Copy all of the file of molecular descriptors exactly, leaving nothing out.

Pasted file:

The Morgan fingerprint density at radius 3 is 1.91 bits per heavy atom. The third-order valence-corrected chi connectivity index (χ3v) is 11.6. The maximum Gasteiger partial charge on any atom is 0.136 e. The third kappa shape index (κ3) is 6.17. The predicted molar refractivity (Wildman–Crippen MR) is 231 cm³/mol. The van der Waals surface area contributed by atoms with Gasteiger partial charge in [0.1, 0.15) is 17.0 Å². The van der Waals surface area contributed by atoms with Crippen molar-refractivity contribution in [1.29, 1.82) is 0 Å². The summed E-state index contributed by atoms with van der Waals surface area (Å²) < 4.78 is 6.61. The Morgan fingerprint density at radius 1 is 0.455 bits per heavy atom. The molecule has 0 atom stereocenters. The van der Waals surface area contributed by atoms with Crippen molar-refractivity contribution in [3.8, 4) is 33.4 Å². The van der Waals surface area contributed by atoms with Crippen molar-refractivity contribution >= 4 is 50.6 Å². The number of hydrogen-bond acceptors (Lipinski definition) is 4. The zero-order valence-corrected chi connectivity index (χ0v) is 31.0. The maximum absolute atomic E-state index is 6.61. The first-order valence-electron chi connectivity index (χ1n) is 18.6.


The Morgan fingerprint density at radius 3 is 1.91 bits per heavy atom. The third-order valence-corrected chi connectivity index (χ3v) is 11.6. The maximum Gasteiger partial charge on any atom is 0.136 e. The third kappa shape index (κ3) is 6.17. The predicted molar refractivity (Wildman–Crippen MR) is 231 cm³/mol. The van der Waals surface area contributed by atoms with Gasteiger partial charge in [0.1, 0.15) is 17.0 Å². The van der Waals surface area contributed by atoms with Crippen molar-refractivity contribution in [1.29, 1.82) is 0 Å². The summed E-state index contributed by atoms with van der Waals surface area (Å²) < 4.78 is 6.61. The Morgan fingerprint density at radius 1 is 0.455 bits per heavy atom. The molecule has 0 atom stereocenters. The van der Waals surface area contributed by atoms with Crippen molar-refractivity contribution in [3.8, 4) is 33.4 Å². The van der Waals surface area contributed by atoms with Crippen molar-refractivity contribution >= 4 is 50.6 Å². The number of hydrogen-bond acceptors (Lipinski definition) is 4. The zero-order valence-corrected chi connectivity index (χ0v) is 31.0. The maximum absolute atomic E-state index is 6.61. The first-order valence-electron chi connectivity index (χ1n) is 18.6.